At the same time the Baha’i teachings do suggest in future that “the flow of goods and persons from place to place” could be “vastly freer than anything which now obtains in the world as a whole,” which means that mobility likely does have some kind of place in a “world-embracing vision.” An inseparable part of this vision maintains that such a future likely won’t exist until significant changes are made in the way the world operates. Shoghi Effendi explains that these need to be both in how individuals behave and in “the nature of those essential relationships that must bind all the states and nations as members of one human family.”
Returning to my individual situation of working abroad, a challenge I sadly face is people often asking, “when are you going home?” The unspoken assumption is that the country I live in is their home, but not mine.
… the surface of the earth is one native land. Everyone can live in any spot on the terrestrial globe. … Every limited area which we call our native country we regard as our mother-land, whereas the terrestrial globe is the mother-land of all, and not any restricted area.
When it comes to reforming “relationships that must bind all the states and nations,” as mentioned earlier, similar profound changes need to occur. The writings of Shoghi Effendi add considerable detail to the vision here. In the passage below, he prescribes a number of steps humanity must undertake before it can truly function at world-embracing scale:
A world language will either be invented or chosen from among the existing languages and will be taught in the schools of all the federated nations as an auxiliary to their mother tongue. A world script, a world literature, a uniform and universal system of currency, of weights and measures, will simplify and facilitate intercourse and understanding among the nations and races of mankind. … A world federal system, ruling the whole earth and exercising unchallengeable authority over its unimaginably vast resources, blending and embodying the ideals of both the East and the West, liberated from the curse of war and its miseries, and bent on the exploitation of all the available sources of energy on the surface of the planet, a system in which Force is made the servant of Justice, whose life is sustained by its universal recognition of one God and by its allegiance to one common Revelation—such is the goal towards which humanity, impelled by the unifying forces of life, is moving.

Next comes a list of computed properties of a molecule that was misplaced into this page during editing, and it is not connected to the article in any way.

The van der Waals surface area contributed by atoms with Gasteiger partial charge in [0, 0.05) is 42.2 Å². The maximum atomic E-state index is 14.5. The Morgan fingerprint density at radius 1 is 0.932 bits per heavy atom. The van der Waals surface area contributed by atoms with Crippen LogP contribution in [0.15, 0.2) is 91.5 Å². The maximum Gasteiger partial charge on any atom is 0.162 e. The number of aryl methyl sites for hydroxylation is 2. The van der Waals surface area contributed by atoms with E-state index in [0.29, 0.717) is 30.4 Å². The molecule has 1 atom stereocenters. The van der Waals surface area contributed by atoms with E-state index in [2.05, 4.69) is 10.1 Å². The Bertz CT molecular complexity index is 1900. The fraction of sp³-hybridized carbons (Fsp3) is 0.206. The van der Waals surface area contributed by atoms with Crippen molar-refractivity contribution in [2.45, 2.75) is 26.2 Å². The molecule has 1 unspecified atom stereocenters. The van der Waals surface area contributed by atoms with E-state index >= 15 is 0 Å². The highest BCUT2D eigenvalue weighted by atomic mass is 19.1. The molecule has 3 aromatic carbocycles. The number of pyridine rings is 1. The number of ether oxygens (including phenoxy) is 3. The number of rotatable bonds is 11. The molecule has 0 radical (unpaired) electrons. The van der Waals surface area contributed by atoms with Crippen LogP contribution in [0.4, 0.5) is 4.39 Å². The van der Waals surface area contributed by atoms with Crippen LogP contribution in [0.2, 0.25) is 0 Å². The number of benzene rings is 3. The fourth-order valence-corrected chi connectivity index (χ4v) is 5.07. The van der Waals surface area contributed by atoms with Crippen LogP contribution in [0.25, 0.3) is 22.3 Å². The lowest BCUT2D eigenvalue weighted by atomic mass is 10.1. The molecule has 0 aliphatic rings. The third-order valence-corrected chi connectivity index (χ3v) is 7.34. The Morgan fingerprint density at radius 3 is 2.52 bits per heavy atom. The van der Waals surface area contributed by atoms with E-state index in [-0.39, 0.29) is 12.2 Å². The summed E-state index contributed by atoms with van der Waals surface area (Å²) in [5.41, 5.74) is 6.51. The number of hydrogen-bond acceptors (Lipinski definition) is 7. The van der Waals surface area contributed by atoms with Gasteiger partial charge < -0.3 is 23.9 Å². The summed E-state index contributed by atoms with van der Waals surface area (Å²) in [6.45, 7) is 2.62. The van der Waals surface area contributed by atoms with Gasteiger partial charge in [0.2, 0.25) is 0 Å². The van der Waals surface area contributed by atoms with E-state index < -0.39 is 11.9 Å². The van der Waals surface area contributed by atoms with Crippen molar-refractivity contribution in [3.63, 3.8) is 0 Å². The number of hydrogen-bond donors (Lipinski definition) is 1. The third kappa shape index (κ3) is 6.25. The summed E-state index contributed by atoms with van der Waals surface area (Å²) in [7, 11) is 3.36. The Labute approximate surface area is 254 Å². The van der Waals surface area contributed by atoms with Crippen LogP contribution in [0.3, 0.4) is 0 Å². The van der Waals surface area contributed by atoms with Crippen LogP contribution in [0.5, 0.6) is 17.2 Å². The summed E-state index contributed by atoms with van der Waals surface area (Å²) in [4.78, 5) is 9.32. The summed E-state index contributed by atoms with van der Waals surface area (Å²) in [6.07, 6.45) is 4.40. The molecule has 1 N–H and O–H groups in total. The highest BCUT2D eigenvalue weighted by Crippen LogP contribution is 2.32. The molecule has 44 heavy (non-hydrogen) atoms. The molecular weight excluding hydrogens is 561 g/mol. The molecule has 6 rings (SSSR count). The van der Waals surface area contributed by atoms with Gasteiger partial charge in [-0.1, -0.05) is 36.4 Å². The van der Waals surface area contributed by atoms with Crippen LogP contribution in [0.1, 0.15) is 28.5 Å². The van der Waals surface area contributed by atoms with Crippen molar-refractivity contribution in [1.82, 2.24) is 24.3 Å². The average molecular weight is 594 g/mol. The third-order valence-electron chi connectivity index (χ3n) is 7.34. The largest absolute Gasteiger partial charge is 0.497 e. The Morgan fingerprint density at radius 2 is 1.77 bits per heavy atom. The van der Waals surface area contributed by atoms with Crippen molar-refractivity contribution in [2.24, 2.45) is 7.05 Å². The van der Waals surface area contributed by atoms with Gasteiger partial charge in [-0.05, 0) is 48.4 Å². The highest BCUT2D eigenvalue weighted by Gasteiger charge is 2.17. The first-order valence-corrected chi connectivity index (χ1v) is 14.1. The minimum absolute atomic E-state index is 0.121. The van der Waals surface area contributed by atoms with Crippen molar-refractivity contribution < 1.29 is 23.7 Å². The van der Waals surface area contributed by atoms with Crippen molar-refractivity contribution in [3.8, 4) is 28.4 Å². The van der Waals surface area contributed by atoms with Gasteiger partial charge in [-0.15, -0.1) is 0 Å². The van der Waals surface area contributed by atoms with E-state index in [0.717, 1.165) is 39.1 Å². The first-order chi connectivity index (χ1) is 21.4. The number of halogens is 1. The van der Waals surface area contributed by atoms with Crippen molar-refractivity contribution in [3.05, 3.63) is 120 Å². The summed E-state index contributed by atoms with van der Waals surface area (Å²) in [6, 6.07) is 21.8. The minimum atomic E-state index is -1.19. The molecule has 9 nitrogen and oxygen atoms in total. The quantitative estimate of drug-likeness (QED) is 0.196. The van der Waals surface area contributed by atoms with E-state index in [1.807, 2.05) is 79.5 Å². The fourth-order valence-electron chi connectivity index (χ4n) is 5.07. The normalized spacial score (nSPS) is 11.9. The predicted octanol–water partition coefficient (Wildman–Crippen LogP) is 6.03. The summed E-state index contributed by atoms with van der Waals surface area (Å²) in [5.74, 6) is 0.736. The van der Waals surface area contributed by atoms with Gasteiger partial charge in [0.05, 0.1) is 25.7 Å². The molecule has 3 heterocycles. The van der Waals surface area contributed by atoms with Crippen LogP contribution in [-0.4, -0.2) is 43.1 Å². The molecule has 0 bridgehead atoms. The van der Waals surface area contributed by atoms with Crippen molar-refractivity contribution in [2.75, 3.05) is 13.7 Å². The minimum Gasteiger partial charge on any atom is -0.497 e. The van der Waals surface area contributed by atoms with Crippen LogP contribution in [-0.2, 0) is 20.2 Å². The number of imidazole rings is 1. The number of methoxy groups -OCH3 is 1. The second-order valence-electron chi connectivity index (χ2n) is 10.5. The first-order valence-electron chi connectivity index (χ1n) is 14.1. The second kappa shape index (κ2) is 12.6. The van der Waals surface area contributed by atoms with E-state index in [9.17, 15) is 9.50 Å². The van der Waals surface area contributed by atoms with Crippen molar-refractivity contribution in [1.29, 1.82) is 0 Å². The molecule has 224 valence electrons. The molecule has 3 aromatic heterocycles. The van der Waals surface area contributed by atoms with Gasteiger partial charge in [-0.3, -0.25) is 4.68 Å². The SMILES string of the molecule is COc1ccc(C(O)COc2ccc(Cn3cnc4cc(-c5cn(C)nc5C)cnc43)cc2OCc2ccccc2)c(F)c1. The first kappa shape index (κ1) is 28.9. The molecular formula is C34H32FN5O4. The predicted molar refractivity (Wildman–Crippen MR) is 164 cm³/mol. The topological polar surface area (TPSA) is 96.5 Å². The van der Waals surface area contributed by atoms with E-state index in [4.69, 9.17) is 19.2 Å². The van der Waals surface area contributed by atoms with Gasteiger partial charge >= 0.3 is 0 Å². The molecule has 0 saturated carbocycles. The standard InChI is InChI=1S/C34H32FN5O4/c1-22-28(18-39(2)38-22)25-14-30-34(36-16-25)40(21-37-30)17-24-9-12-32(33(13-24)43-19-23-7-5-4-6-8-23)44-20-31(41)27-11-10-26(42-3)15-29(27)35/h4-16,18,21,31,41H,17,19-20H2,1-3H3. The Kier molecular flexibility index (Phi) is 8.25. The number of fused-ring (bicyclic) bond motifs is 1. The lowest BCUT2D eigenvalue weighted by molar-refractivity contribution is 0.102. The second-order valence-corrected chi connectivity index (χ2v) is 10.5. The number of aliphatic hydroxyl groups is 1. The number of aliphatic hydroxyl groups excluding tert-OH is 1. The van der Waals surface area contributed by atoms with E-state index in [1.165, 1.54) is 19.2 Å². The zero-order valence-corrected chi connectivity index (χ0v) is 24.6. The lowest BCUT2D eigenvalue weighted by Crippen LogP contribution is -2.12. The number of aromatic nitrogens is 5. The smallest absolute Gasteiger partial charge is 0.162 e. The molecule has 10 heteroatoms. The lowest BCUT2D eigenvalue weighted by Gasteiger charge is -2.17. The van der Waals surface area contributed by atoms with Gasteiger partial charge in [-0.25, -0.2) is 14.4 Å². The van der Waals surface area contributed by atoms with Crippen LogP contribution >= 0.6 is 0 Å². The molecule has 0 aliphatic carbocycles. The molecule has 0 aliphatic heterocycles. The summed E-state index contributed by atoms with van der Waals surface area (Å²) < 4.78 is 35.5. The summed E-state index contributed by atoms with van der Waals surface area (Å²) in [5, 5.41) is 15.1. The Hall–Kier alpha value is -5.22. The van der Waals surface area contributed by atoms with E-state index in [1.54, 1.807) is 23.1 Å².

This expansive vision combines down-to-Earth practical elements with spiritual development, where humanity universally recognizes “one God” as the source of all religions. That Baha’i vision of changed thinking is therefore also combined with overcoming practical obstacles that may prevent people from becoming “world-embracing” in their attitudes and actions to one another. This includes the need to choose or develop a common auxiliary language so people can more easily communicate, as well as adopting a universal currency and a standardized system of weights and measures.
The interdependency between humanity establishing world-embracing institutions before it can be “liberated from the curse of war and its miseries” – miseries like the forced displacement of peoples – add additional elements to this amazing vision.
On a daily basis I myself of course may still struggle trying to become more “world-embracing.” Nevertheless, I remain encouraged and inspired by the vision the Baha’i teachings can offer humanity, with its mix of individual and institutional, spiritual and practical suggestions and inspirations.